Transparency, Clinical Impact and Everything in Between

The Brussels event also encouraged efforts to boost transparency on clinical evidence concerning medical devices and IVDs, in particular to address gaps identified in post market clinical follow-up, to define ‘equivalency’ data for high-risk devices, and to provide more communication covering their use, efficacy and any device alerts or recalls. Discussions also highlighted requirements for and methods of developing device-specific guidance and common technical specifications.

Audience Question_93897_72dpi.jpgRepeated questions from delegates touched on the lack of specificity in the wording of some parts of the regulations, as well as shortage of mechanisms to deal with special cases such as orthopaedics or paediatrics, and the practical, logistical, legal, educational and administrative systems needed.

Calling from the USA, Ileana Piña of the Montefiore Medical Center in New York, who is a clinical academic and part-time FDA employee, explained how the FDA recruits and trains experts and how it develops networks with different medical societies. Feedback and constant improvement are key, she said.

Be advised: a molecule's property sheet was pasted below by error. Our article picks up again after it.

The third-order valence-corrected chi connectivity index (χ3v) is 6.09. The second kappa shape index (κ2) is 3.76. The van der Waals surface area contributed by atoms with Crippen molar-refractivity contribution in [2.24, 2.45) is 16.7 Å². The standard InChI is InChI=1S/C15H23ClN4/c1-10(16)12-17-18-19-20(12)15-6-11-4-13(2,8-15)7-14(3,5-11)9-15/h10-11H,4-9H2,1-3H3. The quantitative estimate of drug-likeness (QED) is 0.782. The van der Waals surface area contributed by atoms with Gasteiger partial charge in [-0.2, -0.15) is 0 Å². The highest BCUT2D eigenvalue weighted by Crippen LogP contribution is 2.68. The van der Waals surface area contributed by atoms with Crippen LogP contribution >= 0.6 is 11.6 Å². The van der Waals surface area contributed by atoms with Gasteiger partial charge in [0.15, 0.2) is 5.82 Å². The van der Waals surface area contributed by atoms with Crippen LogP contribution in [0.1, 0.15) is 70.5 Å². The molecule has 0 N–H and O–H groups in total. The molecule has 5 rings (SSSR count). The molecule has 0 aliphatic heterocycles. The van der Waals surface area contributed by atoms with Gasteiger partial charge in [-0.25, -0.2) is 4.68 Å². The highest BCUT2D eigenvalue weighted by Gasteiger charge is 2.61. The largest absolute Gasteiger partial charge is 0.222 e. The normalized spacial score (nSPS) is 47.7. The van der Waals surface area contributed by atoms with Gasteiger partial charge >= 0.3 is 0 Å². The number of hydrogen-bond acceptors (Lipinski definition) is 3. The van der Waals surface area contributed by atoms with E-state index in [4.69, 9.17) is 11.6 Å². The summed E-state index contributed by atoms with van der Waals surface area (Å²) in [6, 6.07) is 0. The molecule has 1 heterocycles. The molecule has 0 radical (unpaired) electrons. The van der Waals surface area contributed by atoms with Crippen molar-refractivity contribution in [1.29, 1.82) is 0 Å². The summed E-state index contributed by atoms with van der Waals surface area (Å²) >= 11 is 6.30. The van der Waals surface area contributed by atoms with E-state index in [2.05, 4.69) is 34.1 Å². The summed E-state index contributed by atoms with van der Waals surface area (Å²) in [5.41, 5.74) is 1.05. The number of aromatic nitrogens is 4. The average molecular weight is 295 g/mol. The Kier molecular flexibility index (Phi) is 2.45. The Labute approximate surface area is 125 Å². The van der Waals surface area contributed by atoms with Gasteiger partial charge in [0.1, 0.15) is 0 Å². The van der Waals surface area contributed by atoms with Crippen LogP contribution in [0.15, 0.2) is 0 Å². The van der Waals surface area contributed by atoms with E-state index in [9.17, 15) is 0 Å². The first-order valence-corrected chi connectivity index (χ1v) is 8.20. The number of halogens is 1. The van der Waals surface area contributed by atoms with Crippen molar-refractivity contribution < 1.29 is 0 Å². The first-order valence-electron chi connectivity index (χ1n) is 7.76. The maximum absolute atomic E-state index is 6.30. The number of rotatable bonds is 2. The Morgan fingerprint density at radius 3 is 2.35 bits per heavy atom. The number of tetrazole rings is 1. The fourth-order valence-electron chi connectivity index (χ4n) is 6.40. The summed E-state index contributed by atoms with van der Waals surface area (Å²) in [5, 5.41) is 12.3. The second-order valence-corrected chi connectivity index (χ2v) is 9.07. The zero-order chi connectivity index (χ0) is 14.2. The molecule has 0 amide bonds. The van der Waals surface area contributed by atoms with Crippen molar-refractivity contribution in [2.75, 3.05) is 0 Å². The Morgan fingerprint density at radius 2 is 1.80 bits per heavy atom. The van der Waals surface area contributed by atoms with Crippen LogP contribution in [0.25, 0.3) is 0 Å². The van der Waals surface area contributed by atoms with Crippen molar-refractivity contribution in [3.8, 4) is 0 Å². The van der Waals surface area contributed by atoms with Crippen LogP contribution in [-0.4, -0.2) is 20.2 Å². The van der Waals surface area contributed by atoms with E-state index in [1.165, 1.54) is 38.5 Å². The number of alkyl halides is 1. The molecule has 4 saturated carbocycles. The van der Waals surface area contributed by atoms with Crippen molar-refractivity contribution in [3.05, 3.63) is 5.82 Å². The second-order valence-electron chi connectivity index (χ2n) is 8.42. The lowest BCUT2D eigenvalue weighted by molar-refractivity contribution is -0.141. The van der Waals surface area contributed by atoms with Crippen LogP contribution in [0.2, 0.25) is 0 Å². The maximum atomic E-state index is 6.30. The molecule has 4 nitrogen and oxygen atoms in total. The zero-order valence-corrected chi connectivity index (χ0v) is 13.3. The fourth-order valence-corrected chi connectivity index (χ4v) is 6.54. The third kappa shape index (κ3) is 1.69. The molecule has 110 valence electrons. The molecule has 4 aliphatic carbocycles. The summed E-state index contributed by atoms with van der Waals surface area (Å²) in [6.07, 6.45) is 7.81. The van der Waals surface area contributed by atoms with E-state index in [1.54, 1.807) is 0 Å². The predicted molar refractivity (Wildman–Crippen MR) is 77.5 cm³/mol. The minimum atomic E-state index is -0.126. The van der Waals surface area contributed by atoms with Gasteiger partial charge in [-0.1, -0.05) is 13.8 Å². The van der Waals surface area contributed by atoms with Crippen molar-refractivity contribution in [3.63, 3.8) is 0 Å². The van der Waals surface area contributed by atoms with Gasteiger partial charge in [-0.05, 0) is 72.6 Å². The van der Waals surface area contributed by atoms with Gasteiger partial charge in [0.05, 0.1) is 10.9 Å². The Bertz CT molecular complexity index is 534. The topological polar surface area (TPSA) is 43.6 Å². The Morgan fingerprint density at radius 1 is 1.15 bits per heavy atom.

Experiential training – including on clinical trial design, statistics and practical considerations – are part and parcel of the FDA’s approach to developing expertise and matching it to the regulatory landscape in a particular field, she suggested. Field trips to individual manufacturers and R&D labs are not uncommon, which means when the expert then comes across a file, they can actually see in their mind how that device is made.

“So, a lot goes on in the background before I get a file,” said Dr Piña, and that file is often worked on by a team of experts, from biomedical engineers to clinicians, who bring something different to the table.